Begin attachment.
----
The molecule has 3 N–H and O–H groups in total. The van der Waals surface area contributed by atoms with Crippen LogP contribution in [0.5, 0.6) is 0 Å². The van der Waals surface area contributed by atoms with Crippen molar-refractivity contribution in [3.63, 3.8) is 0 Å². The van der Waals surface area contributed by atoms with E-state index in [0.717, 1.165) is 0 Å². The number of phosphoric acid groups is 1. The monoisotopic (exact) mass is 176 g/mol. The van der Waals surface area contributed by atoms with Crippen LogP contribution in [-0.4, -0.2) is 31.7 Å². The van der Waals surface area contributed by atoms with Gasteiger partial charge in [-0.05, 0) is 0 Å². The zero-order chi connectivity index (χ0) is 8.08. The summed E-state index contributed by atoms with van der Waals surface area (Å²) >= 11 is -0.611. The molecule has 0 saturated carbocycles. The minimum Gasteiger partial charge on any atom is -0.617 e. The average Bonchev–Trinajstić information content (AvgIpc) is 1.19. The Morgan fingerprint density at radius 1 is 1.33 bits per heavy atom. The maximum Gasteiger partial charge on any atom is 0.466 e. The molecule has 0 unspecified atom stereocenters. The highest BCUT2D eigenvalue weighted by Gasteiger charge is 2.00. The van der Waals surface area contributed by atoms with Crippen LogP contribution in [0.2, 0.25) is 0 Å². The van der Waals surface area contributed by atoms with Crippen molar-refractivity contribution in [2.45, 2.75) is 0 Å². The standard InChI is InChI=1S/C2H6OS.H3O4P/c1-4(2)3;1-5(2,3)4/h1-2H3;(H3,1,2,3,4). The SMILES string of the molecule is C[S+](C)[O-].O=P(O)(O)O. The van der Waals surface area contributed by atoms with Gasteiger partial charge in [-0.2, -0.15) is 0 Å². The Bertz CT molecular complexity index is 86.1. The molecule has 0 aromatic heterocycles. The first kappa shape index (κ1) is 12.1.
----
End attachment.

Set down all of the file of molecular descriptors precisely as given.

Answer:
The molecule has 3 N–H and O–H groups in total. The van der Waals surface area contributed by atoms with Crippen LogP contribution in [0.5, 0.6) is 0 Å². The van der Waals surface area contributed by atoms with Crippen molar-refractivity contribution in [3.63, 3.8) is 0 Å². The van der Waals surface area contributed by atoms with E-state index in [0.717, 1.165) is 0 Å². The number of phosphoric acid groups is 1. The monoisotopic (exact) mass is 176 g/mol. The van der Waals surface area contributed by atoms with Crippen LogP contribution in [-0.4, -0.2) is 31.7 Å². The van der Waals surface area contributed by atoms with Gasteiger partial charge in [-0.05, 0) is 0 Å². The zero-order chi connectivity index (χ0) is 8.08. The summed E-state index contributed by atoms with van der Waals surface area (Å²) >= 11 is -0.611. The molecule has 0 saturated carbocycles. The minimum Gasteiger partial charge on any atom is -0.617 e. The average Bonchev–Trinajstić information content (AvgIpc) is 1.19. The Morgan fingerprint density at radius 1 is 1.33 bits per heavy atom. The maximum Gasteiger partial charge on any atom is 0.466 e. The molecule has 0 unspecified atom stereocenters. The highest BCUT2D eigenvalue weighted by Gasteiger charge is 2.00. The van der Waals surface area contributed by atoms with Crippen LogP contribution in [0.2, 0.25) is 0 Å². The van der Waals surface area contributed by atoms with Crippen molar-refractivity contribution in [2.45, 2.75) is 0 Å². The standard InChI is InChI=1S/C2H6OS.H3O4P/c1-4(2)3;1-5(2,3)4/h1-2H3;(H3,1,2,3,4). The SMILES string of the molecule is C[S+](C)[O-].O=P(O)(O)O. The van der Waals surface area contributed by atoms with Gasteiger partial charge in [-0.2, -0.15) is 0 Å². The Bertz CT molecular complexity index is 86.1. The molecule has 0 aromatic heterocycles. The first kappa shape index (κ1) is 12.1.